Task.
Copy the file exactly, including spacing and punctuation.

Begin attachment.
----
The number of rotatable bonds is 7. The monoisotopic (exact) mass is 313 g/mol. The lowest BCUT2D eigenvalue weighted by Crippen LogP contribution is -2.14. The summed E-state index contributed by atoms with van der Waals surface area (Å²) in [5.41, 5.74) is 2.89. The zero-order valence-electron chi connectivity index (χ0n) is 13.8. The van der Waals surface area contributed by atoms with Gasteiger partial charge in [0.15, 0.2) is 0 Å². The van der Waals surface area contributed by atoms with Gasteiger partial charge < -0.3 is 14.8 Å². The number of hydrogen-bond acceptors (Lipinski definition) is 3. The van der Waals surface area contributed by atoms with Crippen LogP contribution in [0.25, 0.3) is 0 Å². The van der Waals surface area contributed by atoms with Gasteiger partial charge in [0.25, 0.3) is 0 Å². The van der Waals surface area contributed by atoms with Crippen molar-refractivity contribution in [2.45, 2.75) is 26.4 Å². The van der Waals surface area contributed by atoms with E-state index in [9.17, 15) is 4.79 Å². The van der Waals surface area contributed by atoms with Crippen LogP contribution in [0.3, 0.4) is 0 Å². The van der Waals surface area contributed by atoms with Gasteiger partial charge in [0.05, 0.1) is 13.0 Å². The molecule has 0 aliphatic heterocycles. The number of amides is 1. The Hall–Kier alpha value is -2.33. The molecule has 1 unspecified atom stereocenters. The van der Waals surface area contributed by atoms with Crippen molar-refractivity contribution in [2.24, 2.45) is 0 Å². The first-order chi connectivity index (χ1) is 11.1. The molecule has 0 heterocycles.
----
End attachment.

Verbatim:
The number of rotatable bonds is 7. The monoisotopic (exact) mass is 313 g/mol. The lowest BCUT2D eigenvalue weighted by Crippen LogP contribution is -2.14. The summed E-state index contributed by atoms with van der Waals surface area (Å²) in [5.41, 5.74) is 2.89. The zero-order valence-electron chi connectivity index (χ0n) is 13.8. The van der Waals surface area contributed by atoms with Gasteiger partial charge in [0.15, 0.2) is 0 Å². The van der Waals surface area contributed by atoms with Gasteiger partial charge < -0.3 is 14.8 Å². The number of hydrogen-bond acceptors (Lipinski definition) is 3. The van der Waals surface area contributed by atoms with Crippen LogP contribution in [0.25, 0.3) is 0 Å². The van der Waals surface area contributed by atoms with Gasteiger partial charge in [0.25, 0.3) is 0 Å². The van der Waals surface area contributed by atoms with Crippen molar-refractivity contribution in [2.45, 2.75) is 26.4 Å². The van der Waals surface area contributed by atoms with E-state index in [9.17, 15) is 4.79 Å². The van der Waals surface area contributed by atoms with Crippen LogP contribution in [0.3, 0.4) is 0 Å². The van der Waals surface area contributed by atoms with Gasteiger partial charge in [0.05, 0.1) is 13.0 Å². The molecule has 0 aliphatic heterocycles. The number of amides is 1. The Hall–Kier alpha value is -2.33. The molecule has 1 unspecified atom stereocenters. The van der Waals surface area contributed by atoms with Crippen molar-refractivity contribution in [2.24, 2.45) is 0 Å². The first-order chi connectivity index (χ1) is 11.1. The molecule has 0 heterocycles.